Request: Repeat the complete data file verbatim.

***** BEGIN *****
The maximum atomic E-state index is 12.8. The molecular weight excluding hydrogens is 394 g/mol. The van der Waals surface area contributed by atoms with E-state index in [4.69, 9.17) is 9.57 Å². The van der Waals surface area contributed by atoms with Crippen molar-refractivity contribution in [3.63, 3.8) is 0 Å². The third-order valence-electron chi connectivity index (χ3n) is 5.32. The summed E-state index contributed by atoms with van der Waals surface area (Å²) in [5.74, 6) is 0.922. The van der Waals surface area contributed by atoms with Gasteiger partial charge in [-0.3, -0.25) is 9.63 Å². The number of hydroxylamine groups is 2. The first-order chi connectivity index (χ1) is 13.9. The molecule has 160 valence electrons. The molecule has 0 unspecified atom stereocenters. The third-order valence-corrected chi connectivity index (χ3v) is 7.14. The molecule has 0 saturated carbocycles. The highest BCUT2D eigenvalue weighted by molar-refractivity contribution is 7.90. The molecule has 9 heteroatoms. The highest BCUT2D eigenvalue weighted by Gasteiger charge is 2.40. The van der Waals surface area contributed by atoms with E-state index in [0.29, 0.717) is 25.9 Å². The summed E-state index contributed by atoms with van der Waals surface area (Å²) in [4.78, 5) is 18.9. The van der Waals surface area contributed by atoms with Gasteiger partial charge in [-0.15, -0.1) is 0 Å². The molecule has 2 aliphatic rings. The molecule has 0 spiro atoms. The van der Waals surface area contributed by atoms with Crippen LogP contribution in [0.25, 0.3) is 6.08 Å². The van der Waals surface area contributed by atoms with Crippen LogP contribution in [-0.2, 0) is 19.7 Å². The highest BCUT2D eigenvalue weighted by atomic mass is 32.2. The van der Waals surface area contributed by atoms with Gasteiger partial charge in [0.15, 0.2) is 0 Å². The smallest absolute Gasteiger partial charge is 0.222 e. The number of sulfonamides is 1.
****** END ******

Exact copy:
The maximum atomic E-state index is 12.8. The molecular weight excluding hydrogens is 394 g/mol. The van der Waals surface area contributed by atoms with E-state index in [4.69, 9.17) is 9.57 Å². The van der Waals surface area contributed by atoms with Crippen molar-refractivity contribution in [3.63, 3.8) is 0 Å². The third-order valence-electron chi connectivity index (χ3n) is 5.32. The summed E-state index contributed by atoms with van der Waals surface area (Å²) in [5.74, 6) is 0.922. The van der Waals surface area contributed by atoms with Gasteiger partial charge in [-0.3, -0.25) is 9.63 Å². The number of hydroxylamine groups is 2. The first-order chi connectivity index (χ1) is 13.9. The molecule has 160 valence electrons. The molecule has 0 unspecified atom stereocenters. The third-order valence-corrected chi connectivity index (χ3v) is 7.14. The molecule has 0 saturated carbocycles. The highest BCUT2D eigenvalue weighted by molar-refractivity contribution is 7.90. The molecule has 9 heteroatoms. The highest BCUT2D eigenvalue weighted by Gasteiger charge is 2.40. The van der Waals surface area contributed by atoms with E-state index in [0.29, 0.717) is 25.9 Å². The summed E-state index contributed by atoms with van der Waals surface area (Å²) in [4.78, 5) is 18.9. The van der Waals surface area contributed by atoms with Gasteiger partial charge in [-0.15, -0.1) is 0 Å². The molecule has 2 aliphatic rings. The molecule has 0 spiro atoms. The van der Waals surface area contributed by atoms with Crippen LogP contribution in [0.25, 0.3) is 6.08 Å². The van der Waals surface area contributed by atoms with Crippen LogP contribution in [-0.2, 0) is 19.7 Å². The highest BCUT2D eigenvalue weighted by atomic mass is 32.2. The van der Waals surface area contributed by atoms with Gasteiger partial charge in [0.15, 0.2) is 0 Å². The smallest absolute Gasteiger partial charge is 0.222 e. The number of sulfonamides is 1.